With pressure on, Dierks Bentley does it again

Jeffrey B. Remz, May 2005

The pressure is on Dierks Bentley. Can the handsome singer replicate the success of his debut where he enjoyed two hit singles? Not an easy task given the fickle nature of the music business today where the flavor of the month and here today, gone tomorrow mentality exists and a singer is seemingly only as good as your next hit.

The early verdict on Bentley is a big thumbs up. The lead-off song and first single from "Modern Day Drifter," the Waylon-sounding "Lot of Leavin' Left to Do," is moving up the charts.

And Bentley's sophomore album, once again produced by Brett Beavers, has a lot of solid songs among the 11 ranging from bluegrass to honky tonkers to ballads in a contemporary sounding album that is squarely country.

"I didn't feel too much pressure," says Bentley on his cellphone from Bloomington, Ind., a day after being on the Today show in Nashville with anchor Katie Couric.

"We had a good thing going the first time around. I trusted myself the first time. This is what we do. We took a chance the first time around with me writing most of the songs and producing with Brett. We didn't want to change things."

"I think the label trusted us to do our thing and they stay out of the studio," he says.

While some musicians really plan out what they intend to do, that modus operandi doesn't seem to suit this road warrior very much.

"Some people sit around and make their goals," says Bentley. "I don't. We concentrate on being on the road and concentrate on playing night after night. We concentrate on playing the smaller bars and clubs and really playing places you could connect on a personal level."

Caught onstage in early April in Nashville at a very packed Third and Lindsley during the Tin Pan South week shows, Bentley lives up to his words. He clearly exudes charisma and a sense of confidence - even while sitting down and playing acoustic guitar during a guitar pull type of show with Jedd Hughes and two other singers.

"I don't have to overthink making a record. I don't mean to say I don't think about it...In the beginning of the year (2004), I said we're going to take off Sept. 1 to 10th to make a record. I wrote songs on the road. My producer plays a large role. He came out here a lot on the road writing."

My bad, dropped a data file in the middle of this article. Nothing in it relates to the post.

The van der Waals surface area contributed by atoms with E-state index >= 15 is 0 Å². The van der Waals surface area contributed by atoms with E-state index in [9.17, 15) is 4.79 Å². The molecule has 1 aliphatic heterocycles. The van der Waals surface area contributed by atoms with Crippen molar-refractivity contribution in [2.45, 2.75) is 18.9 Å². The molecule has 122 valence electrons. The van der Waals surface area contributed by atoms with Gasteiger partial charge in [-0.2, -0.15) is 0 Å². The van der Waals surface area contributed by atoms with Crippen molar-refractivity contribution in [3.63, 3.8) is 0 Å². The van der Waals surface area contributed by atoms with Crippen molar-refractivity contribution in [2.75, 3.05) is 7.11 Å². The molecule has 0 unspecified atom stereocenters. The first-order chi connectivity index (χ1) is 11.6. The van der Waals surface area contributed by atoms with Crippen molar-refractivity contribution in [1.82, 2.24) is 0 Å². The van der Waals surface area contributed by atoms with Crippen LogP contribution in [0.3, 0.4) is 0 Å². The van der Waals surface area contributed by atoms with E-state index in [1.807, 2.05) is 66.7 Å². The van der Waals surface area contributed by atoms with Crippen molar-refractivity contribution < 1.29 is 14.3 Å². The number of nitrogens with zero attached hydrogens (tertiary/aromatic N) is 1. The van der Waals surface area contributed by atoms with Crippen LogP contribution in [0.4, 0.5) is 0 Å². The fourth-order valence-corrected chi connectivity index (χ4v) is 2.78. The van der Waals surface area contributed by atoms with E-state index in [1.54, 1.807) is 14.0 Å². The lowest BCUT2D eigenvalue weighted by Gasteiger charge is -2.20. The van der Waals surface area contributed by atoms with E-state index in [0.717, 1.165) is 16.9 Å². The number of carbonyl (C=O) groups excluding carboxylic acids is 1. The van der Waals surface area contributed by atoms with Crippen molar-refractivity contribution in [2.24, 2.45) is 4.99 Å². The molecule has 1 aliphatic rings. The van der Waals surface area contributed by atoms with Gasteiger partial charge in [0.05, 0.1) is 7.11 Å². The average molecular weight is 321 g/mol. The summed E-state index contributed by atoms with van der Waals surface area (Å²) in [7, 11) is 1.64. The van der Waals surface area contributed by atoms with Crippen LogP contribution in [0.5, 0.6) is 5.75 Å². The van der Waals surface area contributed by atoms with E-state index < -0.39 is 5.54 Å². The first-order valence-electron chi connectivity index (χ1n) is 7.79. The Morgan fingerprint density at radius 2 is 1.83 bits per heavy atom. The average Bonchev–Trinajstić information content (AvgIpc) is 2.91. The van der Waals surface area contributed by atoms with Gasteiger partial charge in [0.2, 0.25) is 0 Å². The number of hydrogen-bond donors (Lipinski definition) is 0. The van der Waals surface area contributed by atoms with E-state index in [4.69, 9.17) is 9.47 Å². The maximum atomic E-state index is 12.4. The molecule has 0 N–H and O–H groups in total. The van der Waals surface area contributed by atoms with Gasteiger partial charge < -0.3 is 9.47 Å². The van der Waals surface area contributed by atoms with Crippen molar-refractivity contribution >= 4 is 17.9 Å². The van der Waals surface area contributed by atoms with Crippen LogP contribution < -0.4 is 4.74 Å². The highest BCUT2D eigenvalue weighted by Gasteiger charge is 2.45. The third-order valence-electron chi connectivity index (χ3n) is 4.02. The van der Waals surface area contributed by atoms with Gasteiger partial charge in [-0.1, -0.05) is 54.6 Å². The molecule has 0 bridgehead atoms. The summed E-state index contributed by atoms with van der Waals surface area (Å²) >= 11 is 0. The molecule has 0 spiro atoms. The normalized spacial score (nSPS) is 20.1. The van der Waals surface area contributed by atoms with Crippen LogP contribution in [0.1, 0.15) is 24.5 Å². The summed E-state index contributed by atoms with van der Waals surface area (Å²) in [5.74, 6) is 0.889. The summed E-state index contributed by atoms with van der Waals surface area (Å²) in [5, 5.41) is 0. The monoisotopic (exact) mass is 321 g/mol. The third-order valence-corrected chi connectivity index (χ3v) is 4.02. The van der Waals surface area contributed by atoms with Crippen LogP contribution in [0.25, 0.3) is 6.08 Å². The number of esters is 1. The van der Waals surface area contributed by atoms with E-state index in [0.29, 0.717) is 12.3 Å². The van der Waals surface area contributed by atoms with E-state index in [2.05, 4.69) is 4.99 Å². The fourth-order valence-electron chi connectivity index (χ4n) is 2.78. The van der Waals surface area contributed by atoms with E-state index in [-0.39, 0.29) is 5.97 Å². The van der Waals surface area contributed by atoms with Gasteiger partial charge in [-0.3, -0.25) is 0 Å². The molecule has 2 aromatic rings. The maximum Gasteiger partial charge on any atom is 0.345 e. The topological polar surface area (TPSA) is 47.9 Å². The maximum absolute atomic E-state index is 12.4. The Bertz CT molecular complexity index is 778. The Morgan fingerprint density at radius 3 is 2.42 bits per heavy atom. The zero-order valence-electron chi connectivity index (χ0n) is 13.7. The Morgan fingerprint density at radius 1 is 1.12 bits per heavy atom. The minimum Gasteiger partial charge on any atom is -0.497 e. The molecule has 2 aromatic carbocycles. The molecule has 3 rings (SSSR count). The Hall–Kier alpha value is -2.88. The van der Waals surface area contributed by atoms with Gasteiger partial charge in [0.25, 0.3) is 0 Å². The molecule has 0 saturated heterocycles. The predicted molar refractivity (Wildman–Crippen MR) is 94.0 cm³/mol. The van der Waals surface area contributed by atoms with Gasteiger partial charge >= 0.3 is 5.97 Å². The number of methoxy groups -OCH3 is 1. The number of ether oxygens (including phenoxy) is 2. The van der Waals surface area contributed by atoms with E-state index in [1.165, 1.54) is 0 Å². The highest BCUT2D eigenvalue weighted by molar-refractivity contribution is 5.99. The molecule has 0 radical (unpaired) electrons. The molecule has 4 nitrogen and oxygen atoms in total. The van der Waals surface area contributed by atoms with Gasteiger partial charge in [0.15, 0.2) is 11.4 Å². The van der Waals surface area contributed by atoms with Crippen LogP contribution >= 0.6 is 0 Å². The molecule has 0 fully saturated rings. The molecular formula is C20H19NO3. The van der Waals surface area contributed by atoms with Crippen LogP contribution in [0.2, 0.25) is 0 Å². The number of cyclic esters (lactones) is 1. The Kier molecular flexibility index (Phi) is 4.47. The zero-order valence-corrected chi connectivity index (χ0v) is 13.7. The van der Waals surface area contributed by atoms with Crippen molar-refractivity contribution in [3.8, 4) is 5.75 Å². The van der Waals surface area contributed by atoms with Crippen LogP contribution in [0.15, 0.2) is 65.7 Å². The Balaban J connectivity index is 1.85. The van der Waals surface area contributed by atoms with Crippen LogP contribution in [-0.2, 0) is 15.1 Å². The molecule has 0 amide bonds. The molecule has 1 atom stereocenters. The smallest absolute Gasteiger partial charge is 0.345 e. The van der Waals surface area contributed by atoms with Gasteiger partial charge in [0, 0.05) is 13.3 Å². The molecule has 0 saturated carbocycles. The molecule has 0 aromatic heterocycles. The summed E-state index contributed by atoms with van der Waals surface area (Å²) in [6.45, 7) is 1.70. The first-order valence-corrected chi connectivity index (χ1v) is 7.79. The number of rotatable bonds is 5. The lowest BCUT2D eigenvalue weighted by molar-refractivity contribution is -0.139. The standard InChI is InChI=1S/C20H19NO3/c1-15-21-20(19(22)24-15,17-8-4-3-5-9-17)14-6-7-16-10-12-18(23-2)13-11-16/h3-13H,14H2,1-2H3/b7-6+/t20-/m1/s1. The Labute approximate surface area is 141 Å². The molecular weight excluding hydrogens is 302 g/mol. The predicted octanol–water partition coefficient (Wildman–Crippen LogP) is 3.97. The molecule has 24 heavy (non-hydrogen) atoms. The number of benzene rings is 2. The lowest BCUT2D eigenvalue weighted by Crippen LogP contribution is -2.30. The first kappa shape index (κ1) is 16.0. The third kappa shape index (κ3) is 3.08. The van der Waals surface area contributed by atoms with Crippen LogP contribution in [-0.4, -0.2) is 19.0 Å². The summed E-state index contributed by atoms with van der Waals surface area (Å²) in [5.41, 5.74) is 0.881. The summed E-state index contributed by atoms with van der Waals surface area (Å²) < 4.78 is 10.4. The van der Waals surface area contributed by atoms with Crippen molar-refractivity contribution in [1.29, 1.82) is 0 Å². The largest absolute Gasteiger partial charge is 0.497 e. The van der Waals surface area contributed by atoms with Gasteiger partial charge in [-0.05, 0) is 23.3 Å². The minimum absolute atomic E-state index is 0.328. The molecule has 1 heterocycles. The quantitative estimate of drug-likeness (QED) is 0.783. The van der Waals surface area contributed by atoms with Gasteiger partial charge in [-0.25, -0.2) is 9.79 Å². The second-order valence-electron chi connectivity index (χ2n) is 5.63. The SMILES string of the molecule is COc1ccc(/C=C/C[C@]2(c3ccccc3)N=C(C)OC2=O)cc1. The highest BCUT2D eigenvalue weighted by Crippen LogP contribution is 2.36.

"He came out and wrote stuff on the bus and a lot of songs on this record," says Bentley of Beavers.

When asked about their style of writing together, Bentley says, there is "no really set way. We get a couple of guitars out and start banging and see what they can give us that day. We were kind of doing everything together. We did not have a set formula."

"We didn't mess around," Bentley says. "We had a lot of repeat players. I really liked my first record. I just wanted to take it somewhere a little stronger maybe in songs and content and production wise."

"Production-wise, maybe go for a meatier record...keeping the best elements of a traditional country record. I make records that I would like to buy, that I would like to drink a beer to."

Alluding to Shania Twain, "I don't have the time to go to New Zealand (or) Canada to make a record," he says.

Beavers and Bentley seem to be on the same wavelength.

"I had a real specific plan for the second record," says Beavers on his cell from Plymouth, Mass., where he will play that night with Lee Ann Womack. "Dierks and I knew we didn't (want to) change any of the combinations that we had in place for the first record...I didn't want to change the combination of the same players, the same engineer, the same studio."

"On the flip side, I made a concerted effort to take the material to the next level. It was important to me that (Bentley) had a little more meat in this record. He was known for the fun rocking songs, and he had another side, and it was finally time to show that."

"I did not want to stay on the level as 'What Was I Thinkin'," he says, referring to Bentley's big hit from the first album.

Bentley, 29, hails from Phoenix. "My dad listened to a lot of country music so I listened to it when I was with him. I didn't personally listen until when I listened to Hank Jr., and that did it for me."

The song was "Man to Man," which Bentley describes as his "favorite Hank Jr. song. I was listening to a bunch of rock songs, and a friend of mine said, 'you got to listen to this song'. It changed everything for me."

For Bentley, he connected with Williams at a time when he was "17, drinking your first beer, and a guy like Hank Jr. sings with such bravado."

Bentley wasn't really doing a lot of music himself, playing with friends in a garage band. "I always played guitar. I started playing electric guitar when I was 13. I'm not a great guitar player, but I do play guitar."

"We had a piano in the house. I always said that it was a picture holder. Not really to play. I had an older sister who was very into music, and she got me into music."

By 19, he was off to Nashville.

Why Nashville?

"That's all I knew about country music. As far as I knew, Nashville was the place to be if you want to make country music? I didn't have a whole lot of skill at the time. I could barely sing and play at the same time. I really had to learn, and I knew that coming into it. I moved to Nashville with an open mind to study and learn and try to get better."